NSW Treasurer Dominic Perrottet's second budget, the last before the next NSW election in March 2019, ticks all the voter friendly boxes: families with new babies and school-age children, grey nomads, road and public transport users and residents of Western Sydney to name just some.
One of the centrepieces of the budget is the use of balance sheet reserves to create the NSW Generations Fund (NGF) for a rainy day. Growth in the NGF – from investment earnings and future contributions – is intended to help NSW to "maintain sustainable debt levels consistent with a triple-A credit rating". The Treasurer says that 50% of investment returns from the NGF will be available for community projects, through the so-called My Community Dividend initiative.
Reflecting in part the royalty windfall from stronger than expected coal prices, the net operating balance was a surplus of $3.9 billion in 2017-18, which is $600 million higher than the forecast surplus in the Half-Yearly Review issued in December 2017. The net operating balance will be a more modest $1.4 billion in 2018-19, as the NSW Government opens the purse strings in the lead-up to an election. Surpluses of around $1.6 billion are projected over the forward estimates. Budget revenues are estimated to grow by less than 1% in 2018-19, but budget spending grows by 4.1%.
After accounting for capital expenditure (net of asset sales proceeds), the so-called fiscal balance involves net borrowing of $10.3 billion in 2018-19 and $33 billion over the forward estimates.
The NSW economy is forecast to grow by 2.75% in 2018-19, with growth drivers shifting from dwelling construction and household consumption, towards business investment and more broad-based strength in exports. Jobs growth is forecast to slow to 1.75% and the unemployment rate steady at 4.75% in 2018-19.
Tourism continues to be a strong contributor to growth, especially education-related travel. NSW Treasury says that the rebalancing of China's economy towards consumption rather than export will continue to provide opportunities for the tourism sector and stimulate demand for accommodation and services. Short-term overseas arrivals to New South Wales continue to grow strongly, increasing by around 30% from 2014 to 2017, with year to March 2018 growth at 8.3%. China was the largest source of international visitors to New South Wales in 2017.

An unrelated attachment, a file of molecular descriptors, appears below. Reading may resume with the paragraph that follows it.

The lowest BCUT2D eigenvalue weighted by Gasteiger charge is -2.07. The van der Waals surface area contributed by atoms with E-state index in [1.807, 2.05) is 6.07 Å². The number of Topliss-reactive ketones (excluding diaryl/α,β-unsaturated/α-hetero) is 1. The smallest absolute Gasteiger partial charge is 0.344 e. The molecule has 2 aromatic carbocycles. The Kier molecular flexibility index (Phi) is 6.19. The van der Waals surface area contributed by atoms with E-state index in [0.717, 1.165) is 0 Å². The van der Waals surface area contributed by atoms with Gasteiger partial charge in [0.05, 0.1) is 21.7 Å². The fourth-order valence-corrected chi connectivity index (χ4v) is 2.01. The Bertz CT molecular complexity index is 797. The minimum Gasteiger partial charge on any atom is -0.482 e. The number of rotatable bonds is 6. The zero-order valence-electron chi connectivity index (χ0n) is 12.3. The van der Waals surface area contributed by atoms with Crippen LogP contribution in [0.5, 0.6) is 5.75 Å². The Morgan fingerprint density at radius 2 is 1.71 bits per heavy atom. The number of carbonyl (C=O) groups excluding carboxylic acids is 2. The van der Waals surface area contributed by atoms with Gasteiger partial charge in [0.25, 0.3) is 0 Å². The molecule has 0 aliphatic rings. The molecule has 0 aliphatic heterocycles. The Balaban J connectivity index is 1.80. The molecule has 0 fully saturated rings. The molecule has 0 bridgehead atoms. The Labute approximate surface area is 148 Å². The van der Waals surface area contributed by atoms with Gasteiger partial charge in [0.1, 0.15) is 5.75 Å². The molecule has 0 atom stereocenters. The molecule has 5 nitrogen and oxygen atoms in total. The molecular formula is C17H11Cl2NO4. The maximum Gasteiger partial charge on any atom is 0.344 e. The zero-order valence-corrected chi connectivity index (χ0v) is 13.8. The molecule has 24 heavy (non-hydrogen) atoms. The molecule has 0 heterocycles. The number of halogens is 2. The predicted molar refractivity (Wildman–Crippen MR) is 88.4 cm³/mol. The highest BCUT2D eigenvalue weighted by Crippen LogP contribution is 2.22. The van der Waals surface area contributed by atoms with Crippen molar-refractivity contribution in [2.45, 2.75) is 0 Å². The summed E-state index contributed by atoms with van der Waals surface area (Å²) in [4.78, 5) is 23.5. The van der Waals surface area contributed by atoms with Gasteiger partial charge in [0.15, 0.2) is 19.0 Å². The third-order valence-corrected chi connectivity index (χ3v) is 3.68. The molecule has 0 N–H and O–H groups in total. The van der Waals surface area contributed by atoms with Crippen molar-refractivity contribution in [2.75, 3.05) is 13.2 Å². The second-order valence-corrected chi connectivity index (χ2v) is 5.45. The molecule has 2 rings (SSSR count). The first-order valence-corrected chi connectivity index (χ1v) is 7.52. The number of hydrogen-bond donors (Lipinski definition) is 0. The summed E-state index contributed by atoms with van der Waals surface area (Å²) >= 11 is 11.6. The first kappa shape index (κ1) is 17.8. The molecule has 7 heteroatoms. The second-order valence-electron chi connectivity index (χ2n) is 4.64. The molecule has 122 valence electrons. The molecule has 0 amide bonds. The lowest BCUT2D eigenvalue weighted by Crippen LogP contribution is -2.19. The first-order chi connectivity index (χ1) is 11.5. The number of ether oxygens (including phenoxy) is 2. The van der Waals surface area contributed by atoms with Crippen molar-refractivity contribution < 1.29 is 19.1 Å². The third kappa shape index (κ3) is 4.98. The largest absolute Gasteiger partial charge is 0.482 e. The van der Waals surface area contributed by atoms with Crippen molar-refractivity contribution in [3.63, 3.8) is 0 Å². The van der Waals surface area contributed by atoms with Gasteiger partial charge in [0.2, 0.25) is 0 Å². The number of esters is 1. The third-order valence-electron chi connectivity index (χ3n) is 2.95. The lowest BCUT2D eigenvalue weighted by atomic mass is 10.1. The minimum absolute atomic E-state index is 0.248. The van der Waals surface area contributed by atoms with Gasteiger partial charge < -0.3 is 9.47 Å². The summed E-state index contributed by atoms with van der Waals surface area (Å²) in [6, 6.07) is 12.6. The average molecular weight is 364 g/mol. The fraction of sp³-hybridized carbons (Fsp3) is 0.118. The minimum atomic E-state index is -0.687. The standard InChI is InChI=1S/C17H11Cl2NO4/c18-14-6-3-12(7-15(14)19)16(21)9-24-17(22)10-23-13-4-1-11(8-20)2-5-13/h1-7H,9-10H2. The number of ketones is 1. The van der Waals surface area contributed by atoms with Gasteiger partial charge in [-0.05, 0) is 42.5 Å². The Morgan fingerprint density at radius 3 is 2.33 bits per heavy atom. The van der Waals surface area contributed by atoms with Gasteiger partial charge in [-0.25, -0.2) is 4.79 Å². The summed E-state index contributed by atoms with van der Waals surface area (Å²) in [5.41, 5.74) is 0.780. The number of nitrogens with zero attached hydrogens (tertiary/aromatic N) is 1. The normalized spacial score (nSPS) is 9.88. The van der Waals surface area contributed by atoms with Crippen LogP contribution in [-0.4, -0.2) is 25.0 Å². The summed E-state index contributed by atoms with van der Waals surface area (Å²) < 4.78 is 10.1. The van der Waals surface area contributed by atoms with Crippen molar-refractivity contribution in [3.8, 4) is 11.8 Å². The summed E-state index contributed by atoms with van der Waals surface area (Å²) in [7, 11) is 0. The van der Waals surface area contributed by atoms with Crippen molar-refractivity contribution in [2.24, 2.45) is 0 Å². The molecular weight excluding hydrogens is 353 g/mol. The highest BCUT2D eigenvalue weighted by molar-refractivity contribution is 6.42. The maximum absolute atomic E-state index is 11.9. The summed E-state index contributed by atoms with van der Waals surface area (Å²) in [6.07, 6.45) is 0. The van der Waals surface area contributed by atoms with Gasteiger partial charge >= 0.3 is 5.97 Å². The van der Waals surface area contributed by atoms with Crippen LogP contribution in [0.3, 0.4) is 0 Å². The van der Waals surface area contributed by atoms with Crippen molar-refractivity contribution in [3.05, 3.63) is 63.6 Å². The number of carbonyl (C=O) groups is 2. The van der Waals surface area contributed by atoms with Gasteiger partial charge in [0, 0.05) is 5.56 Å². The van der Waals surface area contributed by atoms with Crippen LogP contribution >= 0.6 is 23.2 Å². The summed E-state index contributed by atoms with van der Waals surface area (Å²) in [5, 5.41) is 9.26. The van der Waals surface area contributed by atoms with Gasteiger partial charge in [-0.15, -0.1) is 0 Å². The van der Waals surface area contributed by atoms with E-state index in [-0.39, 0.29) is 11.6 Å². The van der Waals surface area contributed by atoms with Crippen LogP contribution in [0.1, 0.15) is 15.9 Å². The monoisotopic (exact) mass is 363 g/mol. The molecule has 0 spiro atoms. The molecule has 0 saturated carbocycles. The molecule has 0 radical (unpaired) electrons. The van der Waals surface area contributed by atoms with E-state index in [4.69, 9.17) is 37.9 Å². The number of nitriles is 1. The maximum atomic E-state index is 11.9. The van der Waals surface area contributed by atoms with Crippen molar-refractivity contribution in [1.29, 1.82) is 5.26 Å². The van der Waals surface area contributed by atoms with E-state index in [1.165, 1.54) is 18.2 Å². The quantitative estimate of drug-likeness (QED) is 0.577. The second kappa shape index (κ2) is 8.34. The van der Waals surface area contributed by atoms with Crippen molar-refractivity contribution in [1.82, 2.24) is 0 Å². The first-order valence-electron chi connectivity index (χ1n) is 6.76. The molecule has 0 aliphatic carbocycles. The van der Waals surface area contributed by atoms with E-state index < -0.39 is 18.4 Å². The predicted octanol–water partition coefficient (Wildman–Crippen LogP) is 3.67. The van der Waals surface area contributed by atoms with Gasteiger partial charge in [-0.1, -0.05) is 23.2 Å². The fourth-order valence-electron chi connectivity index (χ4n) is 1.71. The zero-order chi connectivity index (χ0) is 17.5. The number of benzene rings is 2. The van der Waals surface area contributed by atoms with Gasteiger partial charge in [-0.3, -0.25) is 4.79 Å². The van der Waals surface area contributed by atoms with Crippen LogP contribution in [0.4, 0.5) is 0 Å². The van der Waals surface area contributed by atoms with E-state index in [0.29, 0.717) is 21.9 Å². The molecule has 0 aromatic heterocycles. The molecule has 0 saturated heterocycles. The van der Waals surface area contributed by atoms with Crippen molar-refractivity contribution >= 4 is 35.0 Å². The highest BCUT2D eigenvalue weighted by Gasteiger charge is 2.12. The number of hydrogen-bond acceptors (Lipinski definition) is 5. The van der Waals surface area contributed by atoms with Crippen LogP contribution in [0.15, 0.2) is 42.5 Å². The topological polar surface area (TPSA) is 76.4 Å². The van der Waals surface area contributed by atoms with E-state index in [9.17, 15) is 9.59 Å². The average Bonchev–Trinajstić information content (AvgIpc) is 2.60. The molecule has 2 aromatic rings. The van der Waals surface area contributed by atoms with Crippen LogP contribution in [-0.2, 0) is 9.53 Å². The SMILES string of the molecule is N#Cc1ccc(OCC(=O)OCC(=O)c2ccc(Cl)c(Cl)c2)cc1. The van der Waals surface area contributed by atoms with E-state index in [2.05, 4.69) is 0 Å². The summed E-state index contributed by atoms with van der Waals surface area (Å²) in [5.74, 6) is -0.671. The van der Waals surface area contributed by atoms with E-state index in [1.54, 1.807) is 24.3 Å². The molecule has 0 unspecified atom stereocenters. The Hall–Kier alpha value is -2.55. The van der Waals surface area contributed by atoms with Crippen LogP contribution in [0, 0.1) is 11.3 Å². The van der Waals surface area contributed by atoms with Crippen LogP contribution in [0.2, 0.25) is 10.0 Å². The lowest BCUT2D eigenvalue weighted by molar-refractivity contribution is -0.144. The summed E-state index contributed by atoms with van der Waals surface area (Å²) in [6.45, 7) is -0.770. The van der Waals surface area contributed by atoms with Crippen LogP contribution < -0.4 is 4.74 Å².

KEY BUDGET MEASURES
Revenue measures and aggregates
NSW own-source budget revenue sources will remain virtually unchanged at just under $49 billion in 2018-19. In line with the forecast dwelling investment slowdown and a softening Sydney property market, transfer duty revenue is expected to fall by $1 billion to $7.7 billion. There is however expected to be growth in receipts from gambling taxes, land tax and payroll tax.
Dividend receipts are expected to be up by 20% to over $1.8 billion in 2018-19.
Resource royalties are expected to be $1.9 billion in 2018-19 to be 21% higher than two years earlier. Over the four years of the forward estimates royalties are expected to contribute $7.4 billion to NSW Government revenues.
The State's overall revenue position in 2018-19 is helped by an $800 million increase in GST receipts to $18.4 billion.
Revenue measures included in the budget:
- the payroll tax threshold, the point at which companies start paying payroll tax, will rise to $850,000 in 2018-19, $900,000 in 2019-20, $950,000 in 2020-21 and $1 million in 2021-22. Nearly 40,000 businesses will save up to $5,450 each in 2018-2019 and up to $13,625 per business in 2021-22. The NSW Government is also conducting a Review of Payroll Tax Administration, and
- a 10% "point of consumption tax" targeting online gambling organisations licensed to operate in Australia. The tax will commence on 1 January 2019 and be applied to the net wagering revenue earned from bets placed by customers in NSW. The recent Queensland budget included a similar tax but at a 15% rate.
Capital works and infrastructure
The 2018-19 Budget delivers record overall NSW public sector capital expenditure of $87.2 billion projected over the four years to 2021-22, including $21.5 billion from government-owned corporations and $65.7 billion from the general government (budget) sector. The Treasurer points out that the NSW government's asset recycling program (most recently featuring the sale of its share in Snowy Hydro) together with budget surpluses has enabled this record capital expenditure without adding to debt levels or threatening the Triple A credit rating.
General government capital expenditure in 2018-19 is estimated to lift by a whopping 41% to $17.3 billion.